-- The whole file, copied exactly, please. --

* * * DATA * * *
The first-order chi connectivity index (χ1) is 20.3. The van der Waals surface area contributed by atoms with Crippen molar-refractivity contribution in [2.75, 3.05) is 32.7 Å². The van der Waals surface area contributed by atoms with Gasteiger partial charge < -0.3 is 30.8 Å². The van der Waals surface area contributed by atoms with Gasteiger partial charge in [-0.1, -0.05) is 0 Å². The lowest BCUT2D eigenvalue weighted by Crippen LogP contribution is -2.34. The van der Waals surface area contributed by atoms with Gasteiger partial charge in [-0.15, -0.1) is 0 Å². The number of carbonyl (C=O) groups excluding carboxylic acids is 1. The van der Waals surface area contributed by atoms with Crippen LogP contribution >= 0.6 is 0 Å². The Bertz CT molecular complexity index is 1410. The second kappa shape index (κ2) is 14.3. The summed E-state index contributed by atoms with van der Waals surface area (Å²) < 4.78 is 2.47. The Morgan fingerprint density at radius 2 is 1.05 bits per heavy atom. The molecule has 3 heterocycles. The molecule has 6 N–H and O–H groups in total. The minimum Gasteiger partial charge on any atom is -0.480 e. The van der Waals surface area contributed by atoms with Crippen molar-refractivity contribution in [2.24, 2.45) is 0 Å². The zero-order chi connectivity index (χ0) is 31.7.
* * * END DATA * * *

The first-order chi connectivity index (χ1) is 20.3. The van der Waals surface area contributed by atoms with Crippen molar-refractivity contribution in [2.75, 3.05) is 32.7 Å². The van der Waals surface area contributed by atoms with Gasteiger partial charge < -0.3 is 30.8 Å². The van der Waals surface area contributed by atoms with Gasteiger partial charge in [-0.1, -0.05) is 0 Å². The lowest BCUT2D eigenvalue weighted by Crippen LogP contribution is -2.34. The van der Waals surface area contributed by atoms with Gasteiger partial charge in [-0.15, -0.1) is 0 Å². The number of carbonyl (C=O) groups excluding carboxylic acids is 1. The van der Waals surface area contributed by atoms with Crippen LogP contribution >= 0.6 is 0 Å². The Bertz CT molecular complexity index is 1410. The second kappa shape index (κ2) is 14.3. The summed E-state index contributed by atoms with van der Waals surface area (Å²) < 4.78 is 2.47. The Morgan fingerprint density at radius 2 is 1.05 bits per heavy atom. The molecule has 3 heterocycles. The molecule has 6 N–H and O–H groups in total. The minimum Gasteiger partial charge on any atom is -0.480 e. The van der Waals surface area contributed by atoms with Crippen molar-refractivity contribution in [2.24, 2.45) is 0 Å². The zero-order chi connectivity index (χ0) is 31.7.